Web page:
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  • Kroneborge||

    Whether climate change turns out to be real or not, a carbon tax is still the right move. It's much better to tax carbon than labor. Also, you are mitigating the risk of climate change (note I said risk, not certainty)

  • The Derider||

    I completely agree.

  • Sevo||

    The Derider| 1.17.13 @ 8:14PM |#
    "I completely agree."

    You're an idiot, so who cares.

  • Sevo||

    Kroneborge| 1.17.13 @ 3:35PM |#
    "Whether climate change turns out to be real or not, a carbon tax is still the right move. It's much better to tax carbon than labor. Also, you are mitigating the risk of climate change (note I said risk, not certainty)"

    I'm glad *you're* willing to tax based on a possibility.
    I'd be willing to tax your income at, oh 90%, on the possibility it might help something.
    OK by you?

  • ygsrf||

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  • dshell6154@aol.com||

    "Climate activists are linking this to man-made global warming, ignoring the fact that the area covered in the NCDC reports, the contiguous United States (excluding Alaska), comprises only 2 percent of the Earth’s surface. Trends that may manifest in the United States in no way indicate global phenomena. In fact, the United Kingdom’s Meteorological Office has said that there has been no global warming for 16 years and this week announced that temperatures are expected to stay relatively stable for another five years."

    http://www.washingtontimes.com.....z2I3ikdTIB

  • Buzz B||

    This analysis breaks down when it just stops on the Q of whether other nations would impose a carbon tax. A domestic carbon tax would be accompanied by a border tax adjustment on energy-intensive imports from nations that do not put a price on carbon. This is the economic pressure on the Chinas of the world to impose their own carbon tax (or otherwise put a price on carbon). If they do not (possible), the the EUs of the world will collect the BTA from Chinese importers. A rational self-interested actor like China would rather collect the revenue itself than allow the EU to collect such revenue. The consumer nations of the world possess a significant as-yet-unused leverage over exporting nations like China to economically incentivize them to put a price on carbon. It looked like this article was going to get there, and I commend it for as far as it went, but it stopped short of completing the thought.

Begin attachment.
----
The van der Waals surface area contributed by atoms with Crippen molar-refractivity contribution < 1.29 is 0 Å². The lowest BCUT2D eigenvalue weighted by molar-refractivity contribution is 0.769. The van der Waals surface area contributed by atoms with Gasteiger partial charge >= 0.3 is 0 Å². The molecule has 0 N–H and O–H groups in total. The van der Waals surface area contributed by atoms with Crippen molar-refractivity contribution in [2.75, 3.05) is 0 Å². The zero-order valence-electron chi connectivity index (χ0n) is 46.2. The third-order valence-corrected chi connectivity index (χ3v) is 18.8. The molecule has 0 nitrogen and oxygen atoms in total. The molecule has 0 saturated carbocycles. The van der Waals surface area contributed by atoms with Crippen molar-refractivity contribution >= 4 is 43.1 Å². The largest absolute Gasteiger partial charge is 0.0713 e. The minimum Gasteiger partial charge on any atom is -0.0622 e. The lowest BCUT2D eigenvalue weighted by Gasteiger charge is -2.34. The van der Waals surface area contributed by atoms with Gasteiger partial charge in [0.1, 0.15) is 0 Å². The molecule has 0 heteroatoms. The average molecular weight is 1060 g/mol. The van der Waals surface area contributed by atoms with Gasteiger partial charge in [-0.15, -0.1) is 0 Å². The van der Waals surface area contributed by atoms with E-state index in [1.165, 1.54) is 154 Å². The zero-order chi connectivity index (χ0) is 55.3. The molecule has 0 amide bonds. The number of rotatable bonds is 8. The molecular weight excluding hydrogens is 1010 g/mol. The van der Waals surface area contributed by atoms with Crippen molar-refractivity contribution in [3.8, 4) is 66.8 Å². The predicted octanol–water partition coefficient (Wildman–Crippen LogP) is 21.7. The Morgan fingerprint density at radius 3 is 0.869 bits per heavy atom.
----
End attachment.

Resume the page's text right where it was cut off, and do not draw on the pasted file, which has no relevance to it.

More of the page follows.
• Snarkonin||

    One Tax to rule them all, One Tax to fine them, One Tax to bring them all and in the darkness bind them.

  • Miner49er||

    It seems there is more and more muttering about carbpn taxes amongst beltway and big-State solons. Is the author in favor or opposed to a carbon tax?

  • Miner49er||

    It seems there is more and more muttering about carbon taxes amongst beltway and big-State solons. Is the author in favor or opposed to a carbon tax? Where is the editorial policy if Reason magazine headed, anyhow?

    Carbon dioxide emissions are just one of many factors of production. Why put an artificially high price on CO2 emissions,and let other externalities go untaxed? What about the risk exposure to nuclear transition materials with a half-life of 50,000 years? Fukushima radioactive elements have already been detected in American food supplies.

    Nuclear power is already highly subsidized, as is so-called "renewable energy". In fact, subsidies, taxes, regulations and other state mandates have made it virtually impossible to value assets or make investment decisions.

    When the likely demand or price for a commodity cannot be known with any confidence, or when the cost of capital, or the rates at which a stream of income will be taxed are unknown, the economy seizes up--becomes constipated.

    If the external costs of CO2 emissions were material, its effects would be quite evident by now. But they're not. The Leviathan State may be able to get away with taxing, or regulating, or spending, but not all three. The State should limit itself to those essential things that the private market cannot do:
    1. Defend the borders,
    2. Enforce contracts,
    3. Build and maintain essential infrastructure, and
    4. Maintain civil order.
    Any other functions are superfluous.